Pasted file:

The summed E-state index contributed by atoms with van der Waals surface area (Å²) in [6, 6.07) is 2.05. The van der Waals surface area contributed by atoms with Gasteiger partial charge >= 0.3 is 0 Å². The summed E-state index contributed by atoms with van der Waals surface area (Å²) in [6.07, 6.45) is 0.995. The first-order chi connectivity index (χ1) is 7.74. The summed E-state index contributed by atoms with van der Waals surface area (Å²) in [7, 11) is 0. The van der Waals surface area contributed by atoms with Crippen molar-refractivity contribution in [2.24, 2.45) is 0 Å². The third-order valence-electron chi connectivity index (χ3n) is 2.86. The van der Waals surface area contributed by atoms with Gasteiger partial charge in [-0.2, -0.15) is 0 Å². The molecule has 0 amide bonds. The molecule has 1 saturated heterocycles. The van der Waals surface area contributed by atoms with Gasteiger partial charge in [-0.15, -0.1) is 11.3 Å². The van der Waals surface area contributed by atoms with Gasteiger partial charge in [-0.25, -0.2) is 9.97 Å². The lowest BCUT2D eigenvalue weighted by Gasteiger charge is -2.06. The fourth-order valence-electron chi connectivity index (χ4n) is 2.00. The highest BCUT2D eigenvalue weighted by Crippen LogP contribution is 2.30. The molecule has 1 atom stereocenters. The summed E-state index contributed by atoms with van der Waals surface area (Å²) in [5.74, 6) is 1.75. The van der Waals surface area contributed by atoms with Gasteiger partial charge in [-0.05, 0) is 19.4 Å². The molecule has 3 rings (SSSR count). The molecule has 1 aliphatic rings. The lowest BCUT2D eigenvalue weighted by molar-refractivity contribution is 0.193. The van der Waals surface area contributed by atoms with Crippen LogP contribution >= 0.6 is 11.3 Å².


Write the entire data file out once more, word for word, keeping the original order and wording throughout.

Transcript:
The summed E-state index contributed by atoms with van der Waals surface area (Å²) in [6, 6.07) is 2.05. The van der Waals surface area contributed by atoms with Gasteiger partial charge >= 0.3 is 0 Å². The summed E-state index contributed by atoms with van der Waals surface area (Å²) in [6.07, 6.45) is 0.995. The first-order chi connectivity index (χ1) is 7.74. The summed E-state index contributed by atoms with van der Waals surface area (Å²) in [7, 11) is 0. The van der Waals surface area contributed by atoms with Crippen molar-refractivity contribution in [2.24, 2.45) is 0 Å². The third-order valence-electron chi connectivity index (χ3n) is 2.86. The van der Waals surface area contributed by atoms with Gasteiger partial charge in [-0.2, -0.15) is 0 Å². The molecule has 0 amide bonds. The molecule has 1 saturated heterocycles. The van der Waals surface area contributed by atoms with Gasteiger partial charge in [-0.15, -0.1) is 11.3 Å². The van der Waals surface area contributed by atoms with Gasteiger partial charge in [-0.25, -0.2) is 9.97 Å². The lowest BCUT2D eigenvalue weighted by Gasteiger charge is -2.06. The fourth-order valence-electron chi connectivity index (χ4n) is 2.00. The highest BCUT2D eigenvalue weighted by Crippen LogP contribution is 2.30. The molecule has 1 atom stereocenters. The summed E-state index contributed by atoms with van der Waals surface area (Å²) in [5.74, 6) is 1.75. The van der Waals surface area contributed by atoms with Gasteiger partial charge in [-0.05, 0) is 19.4 Å². The molecule has 3 rings (SSSR count). The molecule has 1 aliphatic rings. The lowest BCUT2D eigenvalue weighted by molar-refractivity contribution is 0.193. The van der Waals surface area contributed by atoms with Crippen LogP contribution >= 0.6 is 11.3 Å².